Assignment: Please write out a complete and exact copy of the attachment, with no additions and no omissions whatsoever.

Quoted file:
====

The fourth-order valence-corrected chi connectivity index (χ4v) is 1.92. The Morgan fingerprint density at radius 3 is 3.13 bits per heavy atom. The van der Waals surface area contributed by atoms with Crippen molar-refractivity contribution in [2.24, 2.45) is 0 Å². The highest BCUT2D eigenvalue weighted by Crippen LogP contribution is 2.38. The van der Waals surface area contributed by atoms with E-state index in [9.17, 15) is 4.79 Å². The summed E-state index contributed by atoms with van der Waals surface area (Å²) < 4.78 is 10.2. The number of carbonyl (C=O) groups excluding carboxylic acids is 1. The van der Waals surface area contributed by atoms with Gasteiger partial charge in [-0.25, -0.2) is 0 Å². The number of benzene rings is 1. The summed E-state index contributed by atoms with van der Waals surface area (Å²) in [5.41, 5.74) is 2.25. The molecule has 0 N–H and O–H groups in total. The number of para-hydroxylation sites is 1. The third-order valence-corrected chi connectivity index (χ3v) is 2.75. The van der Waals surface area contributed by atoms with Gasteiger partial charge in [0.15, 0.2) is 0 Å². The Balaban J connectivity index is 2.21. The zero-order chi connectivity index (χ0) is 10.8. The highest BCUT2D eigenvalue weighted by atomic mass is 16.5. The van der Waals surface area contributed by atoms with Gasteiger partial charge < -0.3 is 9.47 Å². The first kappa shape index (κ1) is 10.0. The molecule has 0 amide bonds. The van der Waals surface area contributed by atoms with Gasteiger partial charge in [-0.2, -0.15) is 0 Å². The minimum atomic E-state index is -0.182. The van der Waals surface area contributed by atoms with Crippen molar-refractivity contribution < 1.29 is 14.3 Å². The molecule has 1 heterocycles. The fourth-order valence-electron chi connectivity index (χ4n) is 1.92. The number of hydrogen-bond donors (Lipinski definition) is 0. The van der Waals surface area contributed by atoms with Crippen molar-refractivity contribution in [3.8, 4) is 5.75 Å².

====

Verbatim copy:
The fourth-order valence-corrected chi connectivity index (χ4v) is 1.92. The Morgan fingerprint density at radius 3 is 3.13 bits per heavy atom. The van der Waals surface area contributed by atoms with Crippen molar-refractivity contribution in [2.24, 2.45) is 0 Å². The highest BCUT2D eigenvalue weighted by Crippen LogP contribution is 2.38. The van der Waals surface area contributed by atoms with E-state index in [9.17, 15) is 4.79 Å². The summed E-state index contributed by atoms with van der Waals surface area (Å²) < 4.78 is 10.2. The number of carbonyl (C=O) groups excluding carboxylic acids is 1. The van der Waals surface area contributed by atoms with Gasteiger partial charge in [-0.25, -0.2) is 0 Å². The number of benzene rings is 1. The summed E-state index contributed by atoms with van der Waals surface area (Å²) in [5.41, 5.74) is 2.25. The molecule has 0 N–H and O–H groups in total. The number of para-hydroxylation sites is 1. The third-order valence-corrected chi connectivity index (χ3v) is 2.75. The van der Waals surface area contributed by atoms with Gasteiger partial charge in [0.15, 0.2) is 0 Å². The Balaban J connectivity index is 2.21. The zero-order chi connectivity index (χ0) is 10.8. The highest BCUT2D eigenvalue weighted by atomic mass is 16.5. The van der Waals surface area contributed by atoms with Gasteiger partial charge < -0.3 is 9.47 Å². The first kappa shape index (κ1) is 10.0. The molecule has 0 amide bonds. The van der Waals surface area contributed by atoms with Gasteiger partial charge in [-0.2, -0.15) is 0 Å². The minimum atomic E-state index is -0.182. The van der Waals surface area contributed by atoms with Crippen molar-refractivity contribution < 1.29 is 14.3 Å². The molecule has 1 heterocycles. The fourth-order valence-electron chi connectivity index (χ4n) is 1.92. The number of hydrogen-bond donors (Lipinski definition) is 0. The van der Waals surface area contributed by atoms with Crippen molar-refractivity contribution in [3.8, 4) is 5.75 Å².